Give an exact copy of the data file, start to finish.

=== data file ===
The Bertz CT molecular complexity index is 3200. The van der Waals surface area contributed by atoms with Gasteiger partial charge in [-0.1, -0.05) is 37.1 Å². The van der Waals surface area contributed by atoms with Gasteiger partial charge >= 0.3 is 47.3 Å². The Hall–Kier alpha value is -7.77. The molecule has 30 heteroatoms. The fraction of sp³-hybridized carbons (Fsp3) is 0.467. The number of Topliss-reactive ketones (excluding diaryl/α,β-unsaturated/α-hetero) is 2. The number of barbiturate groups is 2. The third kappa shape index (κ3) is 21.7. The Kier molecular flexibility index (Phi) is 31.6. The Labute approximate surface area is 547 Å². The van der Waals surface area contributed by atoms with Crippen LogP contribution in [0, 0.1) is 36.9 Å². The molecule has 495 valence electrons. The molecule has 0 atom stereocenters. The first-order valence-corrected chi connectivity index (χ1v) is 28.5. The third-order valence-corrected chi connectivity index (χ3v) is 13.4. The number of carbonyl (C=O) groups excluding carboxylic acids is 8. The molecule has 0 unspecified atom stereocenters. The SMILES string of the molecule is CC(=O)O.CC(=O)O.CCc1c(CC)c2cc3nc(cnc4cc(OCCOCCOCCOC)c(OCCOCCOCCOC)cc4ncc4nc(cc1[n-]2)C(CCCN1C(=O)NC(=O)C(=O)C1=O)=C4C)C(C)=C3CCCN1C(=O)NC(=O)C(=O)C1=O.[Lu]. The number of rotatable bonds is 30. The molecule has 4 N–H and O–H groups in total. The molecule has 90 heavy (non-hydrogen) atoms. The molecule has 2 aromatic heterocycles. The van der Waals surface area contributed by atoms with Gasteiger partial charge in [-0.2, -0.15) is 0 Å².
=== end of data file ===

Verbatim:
The Bertz CT molecular complexity index is 3200. The van der Waals surface area contributed by atoms with Gasteiger partial charge in [-0.1, -0.05) is 37.1 Å². The van der Waals surface area contributed by atoms with Gasteiger partial charge >= 0.3 is 47.3 Å². The Hall–Kier alpha value is -7.77. The molecule has 30 heteroatoms. The fraction of sp³-hybridized carbons (Fsp3) is 0.467. The number of Topliss-reactive ketones (excluding diaryl/α,β-unsaturated/α-hetero) is 2. The number of barbiturate groups is 2. The third kappa shape index (κ3) is 21.7. The Kier molecular flexibility index (Phi) is 31.6. The Labute approximate surface area is 547 Å². The van der Waals surface area contributed by atoms with Crippen LogP contribution in [0, 0.1) is 36.9 Å². The molecule has 495 valence electrons. The molecule has 0 atom stereocenters. The first-order valence-corrected chi connectivity index (χ1v) is 28.5. The third-order valence-corrected chi connectivity index (χ3v) is 13.4. The number of carbonyl (C=O) groups excluding carboxylic acids is 8. The molecule has 0 unspecified atom stereocenters. The SMILES string of the molecule is CC(=O)O.CC(=O)O.CCc1c(CC)c2cc3nc(cnc4cc(OCCOCCOCCOC)c(OCCOCCOCCOC)cc4ncc4nc(cc1[n-]2)C(CCCN1C(=O)NC(=O)C(=O)C1=O)=C4C)C(C)=C3CCCN1C(=O)NC(=O)C(=O)C1=O.[Lu]. The number of rotatable bonds is 30. The molecule has 4 N–H and O–H groups in total. The molecule has 90 heavy (non-hydrogen) atoms. The molecule has 2 aromatic heterocycles. The van der Waals surface area contributed by atoms with Gasteiger partial charge in [-0.2, -0.15) is 0 Å².